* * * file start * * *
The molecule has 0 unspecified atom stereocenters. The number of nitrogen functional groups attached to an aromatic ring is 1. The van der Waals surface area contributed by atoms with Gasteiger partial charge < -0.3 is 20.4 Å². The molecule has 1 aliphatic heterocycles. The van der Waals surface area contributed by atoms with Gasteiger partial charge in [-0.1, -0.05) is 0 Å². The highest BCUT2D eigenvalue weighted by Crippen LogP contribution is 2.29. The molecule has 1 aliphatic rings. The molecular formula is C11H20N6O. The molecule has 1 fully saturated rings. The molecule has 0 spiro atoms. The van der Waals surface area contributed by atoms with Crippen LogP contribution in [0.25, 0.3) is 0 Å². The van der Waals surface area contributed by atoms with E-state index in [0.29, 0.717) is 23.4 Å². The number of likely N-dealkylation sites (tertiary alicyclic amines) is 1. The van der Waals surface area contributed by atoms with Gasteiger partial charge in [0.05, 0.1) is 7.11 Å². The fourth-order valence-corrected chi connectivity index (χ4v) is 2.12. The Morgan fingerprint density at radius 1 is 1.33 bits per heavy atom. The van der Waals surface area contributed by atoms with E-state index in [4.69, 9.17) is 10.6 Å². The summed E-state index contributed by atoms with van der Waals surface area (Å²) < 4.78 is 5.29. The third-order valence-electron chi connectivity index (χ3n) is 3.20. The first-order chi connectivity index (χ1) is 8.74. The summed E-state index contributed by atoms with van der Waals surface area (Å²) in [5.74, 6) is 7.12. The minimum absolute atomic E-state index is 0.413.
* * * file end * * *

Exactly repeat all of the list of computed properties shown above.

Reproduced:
The molecule has 0 unspecified atom stereocenters. The number of nitrogen functional groups attached to an aromatic ring is 1. The van der Waals surface area contributed by atoms with Gasteiger partial charge < -0.3 is 20.4 Å². The molecule has 1 aliphatic heterocycles. The van der Waals surface area contributed by atoms with Gasteiger partial charge in [-0.1, -0.05) is 0 Å². The highest BCUT2D eigenvalue weighted by Crippen LogP contribution is 2.29. The molecule has 1 aliphatic rings. The molecular formula is C11H20N6O. The molecule has 1 fully saturated rings. The molecule has 0 spiro atoms. The van der Waals surface area contributed by atoms with Crippen LogP contribution in [0.25, 0.3) is 0 Å². The van der Waals surface area contributed by atoms with E-state index in [0.29, 0.717) is 23.4 Å². The number of likely N-dealkylation sites (tertiary alicyclic amines) is 1. The van der Waals surface area contributed by atoms with Gasteiger partial charge in [0.05, 0.1) is 7.11 Å². The fourth-order valence-corrected chi connectivity index (χ4v) is 2.12. The Morgan fingerprint density at radius 1 is 1.33 bits per heavy atom. The van der Waals surface area contributed by atoms with E-state index in [4.69, 9.17) is 10.6 Å². The summed E-state index contributed by atoms with van der Waals surface area (Å²) < 4.78 is 5.29. The third-order valence-electron chi connectivity index (χ3n) is 3.20. The first-order chi connectivity index (χ1) is 8.74. The summed E-state index contributed by atoms with van der Waals surface area (Å²) in [5.74, 6) is 7.12. The minimum absolute atomic E-state index is 0.413.